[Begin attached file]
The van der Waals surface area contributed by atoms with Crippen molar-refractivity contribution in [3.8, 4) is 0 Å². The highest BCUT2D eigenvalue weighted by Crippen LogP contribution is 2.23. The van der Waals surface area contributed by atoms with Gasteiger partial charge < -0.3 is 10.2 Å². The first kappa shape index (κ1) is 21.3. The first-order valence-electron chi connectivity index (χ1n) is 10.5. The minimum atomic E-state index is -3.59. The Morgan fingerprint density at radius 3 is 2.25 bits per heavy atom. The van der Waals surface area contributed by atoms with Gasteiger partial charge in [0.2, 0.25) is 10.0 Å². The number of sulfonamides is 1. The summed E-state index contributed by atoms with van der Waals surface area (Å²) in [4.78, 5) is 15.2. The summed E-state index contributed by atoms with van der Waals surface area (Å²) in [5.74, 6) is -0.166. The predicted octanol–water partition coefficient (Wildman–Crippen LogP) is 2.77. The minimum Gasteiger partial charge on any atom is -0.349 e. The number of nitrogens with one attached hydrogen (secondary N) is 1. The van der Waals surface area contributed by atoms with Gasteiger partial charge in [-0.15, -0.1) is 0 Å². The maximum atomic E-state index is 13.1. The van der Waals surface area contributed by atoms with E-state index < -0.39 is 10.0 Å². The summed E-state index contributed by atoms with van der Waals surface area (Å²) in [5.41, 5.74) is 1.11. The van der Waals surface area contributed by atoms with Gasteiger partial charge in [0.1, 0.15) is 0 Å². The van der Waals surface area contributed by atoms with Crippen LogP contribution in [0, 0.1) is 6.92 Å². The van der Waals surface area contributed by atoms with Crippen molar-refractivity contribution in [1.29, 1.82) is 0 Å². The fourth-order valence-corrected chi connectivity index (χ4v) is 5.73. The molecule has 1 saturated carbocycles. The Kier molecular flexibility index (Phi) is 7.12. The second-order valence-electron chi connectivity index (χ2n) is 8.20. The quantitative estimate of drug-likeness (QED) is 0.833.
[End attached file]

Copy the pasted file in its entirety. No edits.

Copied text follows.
The van der Waals surface area contributed by atoms with Crippen molar-refractivity contribution in [3.8, 4) is 0 Å². The highest BCUT2D eigenvalue weighted by Crippen LogP contribution is 2.23. The van der Waals surface area contributed by atoms with Gasteiger partial charge < -0.3 is 10.2 Å². The first kappa shape index (κ1) is 21.3. The first-order valence-electron chi connectivity index (χ1n) is 10.5. The minimum atomic E-state index is -3.59. The Morgan fingerprint density at radius 3 is 2.25 bits per heavy atom. The van der Waals surface area contributed by atoms with Gasteiger partial charge in [0.2, 0.25) is 10.0 Å². The number of sulfonamides is 1. The summed E-state index contributed by atoms with van der Waals surface area (Å²) in [4.78, 5) is 15.2. The summed E-state index contributed by atoms with van der Waals surface area (Å²) in [5.74, 6) is -0.166. The predicted octanol–water partition coefficient (Wildman–Crippen LogP) is 2.77. The minimum Gasteiger partial charge on any atom is -0.349 e. The number of nitrogens with one attached hydrogen (secondary N) is 1. The van der Waals surface area contributed by atoms with Gasteiger partial charge in [-0.15, -0.1) is 0 Å². The maximum atomic E-state index is 13.1. The van der Waals surface area contributed by atoms with E-state index < -0.39 is 10.0 Å². The summed E-state index contributed by atoms with van der Waals surface area (Å²) in [5.41, 5.74) is 1.11. The van der Waals surface area contributed by atoms with Gasteiger partial charge in [0.1, 0.15) is 0 Å². The van der Waals surface area contributed by atoms with Crippen LogP contribution in [0, 0.1) is 6.92 Å². The van der Waals surface area contributed by atoms with Crippen molar-refractivity contribution in [1.29, 1.82) is 0 Å². The fourth-order valence-corrected chi connectivity index (χ4v) is 5.73. The molecule has 1 saturated carbocycles. The Kier molecular flexibility index (Phi) is 7.12. The second-order valence-electron chi connectivity index (χ2n) is 8.20. The quantitative estimate of drug-likeness (QED) is 0.833.